Getting back to the garden

White clematis, red roses

White clematis, red roses

I believe the purpose of our life is to find our way back to the garden, where we began. Once we didn’t need to care for the garden–it was a gift. But we couldn’t stay there, except at the cost of never being fully human.

I’ve learned the way back to the garden. We merely have to create it around us. Then we will be able to keep it because we understand it.

What did God mean when he said it was good, after finishing Creation? I meet a lot of young people these days who do not have any very useful understanding of what “goodness” means, who are not even sure it is something they should want. They confuse “goodness” with obeying a list of rules. This is understandable, since teaching an understanding of goodness often includes teaching rules.

But goodness is something much larger and more important than a list of rules. Mainly, it is the vision beyond the rules. A vision of people living in all the little and big ways that support happiness. Fully realized, the vision is a vast and complex ecological order, quite beyond the comprehension of children.

And so we teach children little rules that preserve the good order and make visible its principles. Our rules are not meant to deprive children of freedom. Quite the opposite–they are the stepping stones that keep us out of the cold, swirling forces we traverse moment by moment and that lead us to freedom.

When Valerie’s and my children were small, exploring the world with hands and mouths, Valerie kept a philodendron on the coffee table. Often that poor plant got dumped on the floor or had its leaves torn off before we could intervene. Over and over we gently stopped little hands and said “No!” It would have been easier, no doubt, to simply to move the plant out of reach until the children were older, but that would be a controller’s strategy–to turn our home into a huge cocoon in which everything was either child-proof or out of reach.

Sure, we put cleaning solvents, prescription medicines, and other items that could cause genuine danger out of reach, but the philodendron was sacrificed to an ideal: it is better to awaken children than to pad the rooms where they are sleepwalking.

What we awaken them to is the order that surrounds them, which is the order of our living, which is our best approximation so far of our vision of goodness.

Sometimes we encountered a gleeful daughter wildly shredding the leaves of the forlorn philodendron. Such moments rightly understood are teaching opportunities. When I lightly slapped my daughter’s hand and said “No!” I only wanted her to learn.

I would have been disappointed if she had learned that plants are never to be touched, though from her child’s perspective that must at first have seemed a possibility. But in fact, I wanted her to learn things she could not then comprehend. “Thou shalt not touch the philodendron” was a little rule that didn’t express our final will but hinted at a deeper law that might be expressed “Thou shalt respect living things,” or “Thou shalt live in a house of order.” And beyond these laws was a higher reality: “Thou shalt love plants.”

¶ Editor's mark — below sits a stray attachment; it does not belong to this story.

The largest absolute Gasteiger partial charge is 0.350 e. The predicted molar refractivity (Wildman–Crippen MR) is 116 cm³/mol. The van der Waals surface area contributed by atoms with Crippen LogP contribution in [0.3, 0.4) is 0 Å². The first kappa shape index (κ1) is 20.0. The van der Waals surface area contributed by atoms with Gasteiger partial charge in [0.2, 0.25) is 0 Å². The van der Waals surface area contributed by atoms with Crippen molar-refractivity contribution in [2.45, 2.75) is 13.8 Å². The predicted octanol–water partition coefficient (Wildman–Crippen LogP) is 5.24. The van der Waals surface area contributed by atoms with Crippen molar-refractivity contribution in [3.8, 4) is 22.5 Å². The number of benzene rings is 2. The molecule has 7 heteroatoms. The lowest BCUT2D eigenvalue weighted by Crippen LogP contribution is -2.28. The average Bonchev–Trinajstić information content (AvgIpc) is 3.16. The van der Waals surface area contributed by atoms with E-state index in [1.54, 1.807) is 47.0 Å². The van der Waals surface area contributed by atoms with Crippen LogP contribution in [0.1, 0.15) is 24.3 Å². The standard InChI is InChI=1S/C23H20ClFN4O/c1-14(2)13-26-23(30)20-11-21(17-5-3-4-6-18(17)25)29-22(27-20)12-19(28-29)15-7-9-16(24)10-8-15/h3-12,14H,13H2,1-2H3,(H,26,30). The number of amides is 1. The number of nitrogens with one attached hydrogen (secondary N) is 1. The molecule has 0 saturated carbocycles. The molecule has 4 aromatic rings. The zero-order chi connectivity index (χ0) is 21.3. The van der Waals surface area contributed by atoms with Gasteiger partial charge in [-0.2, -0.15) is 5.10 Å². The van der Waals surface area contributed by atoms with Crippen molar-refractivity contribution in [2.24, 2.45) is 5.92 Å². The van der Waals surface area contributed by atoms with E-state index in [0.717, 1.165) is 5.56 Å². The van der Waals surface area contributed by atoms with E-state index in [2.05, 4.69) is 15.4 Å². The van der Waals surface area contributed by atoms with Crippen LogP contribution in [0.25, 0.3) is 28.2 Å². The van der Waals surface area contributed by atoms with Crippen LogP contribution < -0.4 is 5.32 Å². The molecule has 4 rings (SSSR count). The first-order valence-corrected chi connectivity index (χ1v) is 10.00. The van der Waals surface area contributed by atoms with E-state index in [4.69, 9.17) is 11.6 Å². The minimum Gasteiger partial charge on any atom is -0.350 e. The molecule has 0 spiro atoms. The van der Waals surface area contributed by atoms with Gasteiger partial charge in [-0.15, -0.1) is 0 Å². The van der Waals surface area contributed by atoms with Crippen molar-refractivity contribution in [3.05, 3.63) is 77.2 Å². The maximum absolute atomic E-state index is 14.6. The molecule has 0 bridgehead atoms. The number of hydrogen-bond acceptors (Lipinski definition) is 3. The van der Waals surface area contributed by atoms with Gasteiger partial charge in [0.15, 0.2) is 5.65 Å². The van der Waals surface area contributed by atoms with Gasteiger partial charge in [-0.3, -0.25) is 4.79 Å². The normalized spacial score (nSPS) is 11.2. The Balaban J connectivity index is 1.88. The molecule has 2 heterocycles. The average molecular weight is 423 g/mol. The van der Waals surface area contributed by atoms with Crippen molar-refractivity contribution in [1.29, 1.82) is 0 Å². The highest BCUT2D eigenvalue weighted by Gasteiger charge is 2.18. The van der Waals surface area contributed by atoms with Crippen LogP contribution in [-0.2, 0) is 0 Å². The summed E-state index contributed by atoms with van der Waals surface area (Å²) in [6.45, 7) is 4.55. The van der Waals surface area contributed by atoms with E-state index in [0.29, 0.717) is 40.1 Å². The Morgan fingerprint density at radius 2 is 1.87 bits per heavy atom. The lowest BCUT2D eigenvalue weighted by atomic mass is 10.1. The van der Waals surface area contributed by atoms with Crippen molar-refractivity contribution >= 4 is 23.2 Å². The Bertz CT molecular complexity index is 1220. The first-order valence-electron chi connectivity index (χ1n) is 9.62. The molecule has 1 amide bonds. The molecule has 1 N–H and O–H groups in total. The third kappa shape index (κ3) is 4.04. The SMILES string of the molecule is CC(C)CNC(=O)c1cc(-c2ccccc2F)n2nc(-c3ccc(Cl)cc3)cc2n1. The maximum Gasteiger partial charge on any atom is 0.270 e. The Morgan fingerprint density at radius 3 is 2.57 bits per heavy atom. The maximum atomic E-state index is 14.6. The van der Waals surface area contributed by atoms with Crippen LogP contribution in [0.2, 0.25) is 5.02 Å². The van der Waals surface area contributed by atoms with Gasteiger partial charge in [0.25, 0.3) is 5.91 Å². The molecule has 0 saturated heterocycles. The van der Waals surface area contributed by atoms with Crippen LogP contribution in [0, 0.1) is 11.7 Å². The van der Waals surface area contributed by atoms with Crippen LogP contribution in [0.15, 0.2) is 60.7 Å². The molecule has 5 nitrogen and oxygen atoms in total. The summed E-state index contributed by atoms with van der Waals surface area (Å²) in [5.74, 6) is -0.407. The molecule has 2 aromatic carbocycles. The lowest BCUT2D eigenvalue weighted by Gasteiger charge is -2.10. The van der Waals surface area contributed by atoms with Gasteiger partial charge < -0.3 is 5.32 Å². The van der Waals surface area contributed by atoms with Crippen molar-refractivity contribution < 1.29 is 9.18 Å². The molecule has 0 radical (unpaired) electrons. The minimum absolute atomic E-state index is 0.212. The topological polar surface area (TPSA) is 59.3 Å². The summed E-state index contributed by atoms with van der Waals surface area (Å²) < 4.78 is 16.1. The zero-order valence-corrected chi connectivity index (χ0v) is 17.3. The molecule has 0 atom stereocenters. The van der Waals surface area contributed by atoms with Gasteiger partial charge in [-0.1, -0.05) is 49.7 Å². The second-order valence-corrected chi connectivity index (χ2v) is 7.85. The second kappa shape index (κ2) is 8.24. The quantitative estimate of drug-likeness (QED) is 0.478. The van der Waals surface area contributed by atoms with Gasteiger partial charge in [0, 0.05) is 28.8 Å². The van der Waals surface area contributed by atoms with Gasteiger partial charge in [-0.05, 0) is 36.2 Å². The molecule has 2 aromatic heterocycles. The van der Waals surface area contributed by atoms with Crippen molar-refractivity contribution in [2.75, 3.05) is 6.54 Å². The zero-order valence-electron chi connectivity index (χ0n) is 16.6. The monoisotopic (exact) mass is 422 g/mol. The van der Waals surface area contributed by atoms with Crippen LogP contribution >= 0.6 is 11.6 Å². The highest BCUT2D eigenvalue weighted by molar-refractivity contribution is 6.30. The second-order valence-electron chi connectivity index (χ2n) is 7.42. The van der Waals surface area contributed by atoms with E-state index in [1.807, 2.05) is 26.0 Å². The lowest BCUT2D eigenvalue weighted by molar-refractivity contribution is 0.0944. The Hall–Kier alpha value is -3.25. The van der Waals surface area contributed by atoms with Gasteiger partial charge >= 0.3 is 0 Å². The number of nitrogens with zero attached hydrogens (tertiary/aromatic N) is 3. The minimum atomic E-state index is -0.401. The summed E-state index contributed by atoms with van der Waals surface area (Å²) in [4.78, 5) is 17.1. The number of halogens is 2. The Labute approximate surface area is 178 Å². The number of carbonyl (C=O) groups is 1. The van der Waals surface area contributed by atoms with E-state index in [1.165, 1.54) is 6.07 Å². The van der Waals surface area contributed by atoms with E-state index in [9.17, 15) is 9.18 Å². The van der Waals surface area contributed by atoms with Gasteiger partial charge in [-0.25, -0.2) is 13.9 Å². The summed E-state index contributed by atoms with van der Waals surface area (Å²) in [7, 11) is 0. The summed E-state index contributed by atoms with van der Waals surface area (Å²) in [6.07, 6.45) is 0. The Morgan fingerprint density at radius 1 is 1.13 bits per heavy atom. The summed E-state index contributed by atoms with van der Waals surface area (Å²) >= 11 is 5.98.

We wanted our children to learn to live in a garden, which is to say we wanted them to understand the earth and the processes of life, and we wanted them to care for the world in wise ways. We wanted them to recognize and desire goodness, which is complex and requires us to live amid ordered loves.

That’s quite a bit to learn. So we start with simple things: don’t touch the philodendron. We knew our daughter would question the rule, and we also knew that as her questioning spirit became more powerful, our answers, both implicit and explicit, would lead her toward what we really hoped to teach.

It wasn’t long before we let her to help with such tasks as watering the plant. As she grew, we negotiated with her, gradually increasing her responsibilities and freedom to keep pace with her understanding.

In time the philodendron rule became irrelevant as she learned that plants not only could be touched, but they could be pruned, re-potted, fertilized and enjoyed. Beyond the philodendron rule lay profound principles, more difficult to understand but more liberating to live. Beyond the philodendron rule lay all the principles of wisdom, which are identical with the principles of goodness.

Wise traditions teach goodness by giving rules without making the rules absolute. Life is complicated in precisely the way ecosystems are complicated, and inexperienced people are likely to make decisions that damage or destroy their chances at happiness before they can see the long-term consequences of what they do. Good rules help keep young people safe while they are still learning how life works.

As Wendell Berry observed, the rules of morality are guidelines to long-term practicality. In many cases, they are summaries of centuries of experience about what sorts of actions tend toward misery, and of what sorts of actions contribute to happiness.

Goodness is almost a synonym for wisdom, since happiness in this world will be fleeting unless our thoughts and actions are in harmony with the way things really are.

“Truth” is our name for that harmony.

A happy life is a garden–a thing of beauty made out of the materials of this life, arranged in harmony with both the laws of science and the principles of beauty. It is an emblem of care, an embodiment of joy. It adheres to principles of selection which allow careful editing of what the world offers. It includes a long history of things learned and remembered, and a long future of things desired and hoped.

And always, it is here. It is now.

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